I mentioned earlier the importance of character development this week, and we get to see how much Haruhi has learnt from the Sigh arc and how it has changed her as a person. Despite being brilliant at just about everything, she lacks confidence in her abilities, something that is rare but not unprecedented. She is constricted here, because she can’t just make something up on the spot. She has to deliver somebody else’s vision, not her own. She is also doing something as a favour for other students, and not even ones who she knows well or is friends with. Nor does she use it as an opportunity to promote herself or the SOS Brigade. When she is giving her talk between songs, she focusses exclusively on the band and their songs, never mentioning the SOS Brigade, despite this being a perfect chance for self-promotion. And then we get to that lovely quiet scene with Haruhi laying under a tree and talking to Kyon, trying to express her conflicting feelings. She is used to not really being liked by many people, and she has developed a thick skin to deal with that, but now she is being thanked, praised and appreciated. It’s such an unfamiliar experience that she just doesn’t know how to handle it or react to it. Note how nervous she is when some of her new fans come to see her, only agreeing to meet with them if Kyon will accompany her. This is another side to Haruhi and it humanises her significantly. It’s just a shame that Kyon can’t bring himself to heap the praise on her that she deserves, because in the end there’s only one opinion that really matters to Haruhi.   RP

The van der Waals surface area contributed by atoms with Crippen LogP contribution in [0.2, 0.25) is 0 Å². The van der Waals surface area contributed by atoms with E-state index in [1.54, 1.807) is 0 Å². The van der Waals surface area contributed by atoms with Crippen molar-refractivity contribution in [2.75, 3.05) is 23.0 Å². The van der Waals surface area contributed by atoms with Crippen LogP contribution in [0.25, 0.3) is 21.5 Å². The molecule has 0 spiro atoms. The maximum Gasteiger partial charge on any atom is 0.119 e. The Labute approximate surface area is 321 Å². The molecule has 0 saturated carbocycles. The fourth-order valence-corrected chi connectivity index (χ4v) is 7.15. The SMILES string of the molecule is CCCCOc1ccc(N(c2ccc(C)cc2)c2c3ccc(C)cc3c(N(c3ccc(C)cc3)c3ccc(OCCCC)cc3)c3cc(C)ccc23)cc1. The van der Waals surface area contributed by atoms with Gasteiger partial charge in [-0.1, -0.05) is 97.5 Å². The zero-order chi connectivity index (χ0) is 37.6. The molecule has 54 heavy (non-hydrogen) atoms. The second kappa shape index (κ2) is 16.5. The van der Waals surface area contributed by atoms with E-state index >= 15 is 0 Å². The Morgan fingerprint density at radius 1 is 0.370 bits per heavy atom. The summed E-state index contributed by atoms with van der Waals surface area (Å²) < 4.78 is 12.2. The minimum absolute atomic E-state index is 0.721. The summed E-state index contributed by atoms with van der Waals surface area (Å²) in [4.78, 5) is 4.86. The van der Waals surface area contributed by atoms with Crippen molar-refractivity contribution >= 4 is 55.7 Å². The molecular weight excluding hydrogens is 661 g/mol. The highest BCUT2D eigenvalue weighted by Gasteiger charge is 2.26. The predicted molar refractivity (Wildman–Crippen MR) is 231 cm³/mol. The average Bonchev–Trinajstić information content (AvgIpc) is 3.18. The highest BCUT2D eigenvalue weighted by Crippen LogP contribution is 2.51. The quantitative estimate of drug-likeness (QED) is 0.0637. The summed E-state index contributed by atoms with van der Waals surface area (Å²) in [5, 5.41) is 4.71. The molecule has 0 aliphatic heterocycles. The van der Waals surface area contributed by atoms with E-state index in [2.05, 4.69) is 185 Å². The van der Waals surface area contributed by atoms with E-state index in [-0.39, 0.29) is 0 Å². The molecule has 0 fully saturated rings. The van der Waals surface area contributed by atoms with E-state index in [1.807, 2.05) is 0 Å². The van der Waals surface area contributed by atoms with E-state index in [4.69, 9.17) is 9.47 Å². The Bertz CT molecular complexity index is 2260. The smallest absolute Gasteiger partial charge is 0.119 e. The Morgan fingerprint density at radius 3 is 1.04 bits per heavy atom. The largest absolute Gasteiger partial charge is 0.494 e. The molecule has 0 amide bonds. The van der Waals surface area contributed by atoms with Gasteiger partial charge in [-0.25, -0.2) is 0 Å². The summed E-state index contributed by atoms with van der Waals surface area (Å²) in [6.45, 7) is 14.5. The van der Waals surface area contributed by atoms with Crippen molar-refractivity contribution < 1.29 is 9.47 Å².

The view from 6,868 miles away: